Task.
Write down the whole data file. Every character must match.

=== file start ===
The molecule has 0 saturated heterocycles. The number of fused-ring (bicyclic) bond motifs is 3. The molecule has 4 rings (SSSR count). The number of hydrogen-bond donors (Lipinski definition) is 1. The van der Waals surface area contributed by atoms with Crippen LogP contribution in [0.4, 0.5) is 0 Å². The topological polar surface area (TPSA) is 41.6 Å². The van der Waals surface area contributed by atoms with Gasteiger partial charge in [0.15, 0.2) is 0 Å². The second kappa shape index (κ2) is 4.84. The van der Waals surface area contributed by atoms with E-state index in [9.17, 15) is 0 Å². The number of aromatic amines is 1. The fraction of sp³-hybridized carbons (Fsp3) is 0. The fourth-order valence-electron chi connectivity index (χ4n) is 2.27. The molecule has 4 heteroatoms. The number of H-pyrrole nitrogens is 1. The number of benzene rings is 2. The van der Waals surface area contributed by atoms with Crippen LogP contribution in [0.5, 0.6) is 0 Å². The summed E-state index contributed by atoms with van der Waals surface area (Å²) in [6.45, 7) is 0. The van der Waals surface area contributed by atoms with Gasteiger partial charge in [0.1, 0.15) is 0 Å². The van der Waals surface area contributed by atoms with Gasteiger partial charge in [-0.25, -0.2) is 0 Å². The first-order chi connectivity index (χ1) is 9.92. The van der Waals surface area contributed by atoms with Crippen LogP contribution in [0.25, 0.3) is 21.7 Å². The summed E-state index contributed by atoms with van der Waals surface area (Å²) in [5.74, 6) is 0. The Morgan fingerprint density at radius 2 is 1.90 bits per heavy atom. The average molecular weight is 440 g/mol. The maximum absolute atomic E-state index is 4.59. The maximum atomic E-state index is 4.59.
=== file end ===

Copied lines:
The molecule has 0 saturated heterocycles. The number of fused-ring (bicyclic) bond motifs is 3. The molecule has 4 rings (SSSR count). The number of hydrogen-bond donors (Lipinski definition) is 1. The van der Waals surface area contributed by atoms with Crippen LogP contribution in [0.4, 0.5) is 0 Å². The topological polar surface area (TPSA) is 41.6 Å². The van der Waals surface area contributed by atoms with Gasteiger partial charge in [0.15, 0.2) is 0 Å². The second kappa shape index (κ2) is 4.84. The van der Waals surface area contributed by atoms with E-state index in [9.17, 15) is 0 Å². The number of aromatic amines is 1. The fraction of sp³-hybridized carbons (Fsp3) is 0. The fourth-order valence-electron chi connectivity index (χ4n) is 2.27. The molecule has 4 heteroatoms. The number of H-pyrrole nitrogens is 1. The number of benzene rings is 2. The van der Waals surface area contributed by atoms with Crippen LogP contribution in [0.5, 0.6) is 0 Å². The summed E-state index contributed by atoms with van der Waals surface area (Å²) in [6.45, 7) is 0. The van der Waals surface area contributed by atoms with Gasteiger partial charge in [0.1, 0.15) is 0 Å². The van der Waals surface area contributed by atoms with Gasteiger partial charge in [-0.25, -0.2) is 0 Å². The first-order chi connectivity index (χ1) is 9.92. The van der Waals surface area contributed by atoms with Crippen LogP contribution in [0.25, 0.3) is 21.7 Å². The summed E-state index contributed by atoms with van der Waals surface area (Å²) in [5.74, 6) is 0. The Morgan fingerprint density at radius 2 is 1.90 bits per heavy atom. The average molecular weight is 440 g/mol. The maximum absolute atomic E-state index is 4.59. The maximum atomic E-state index is 4.59.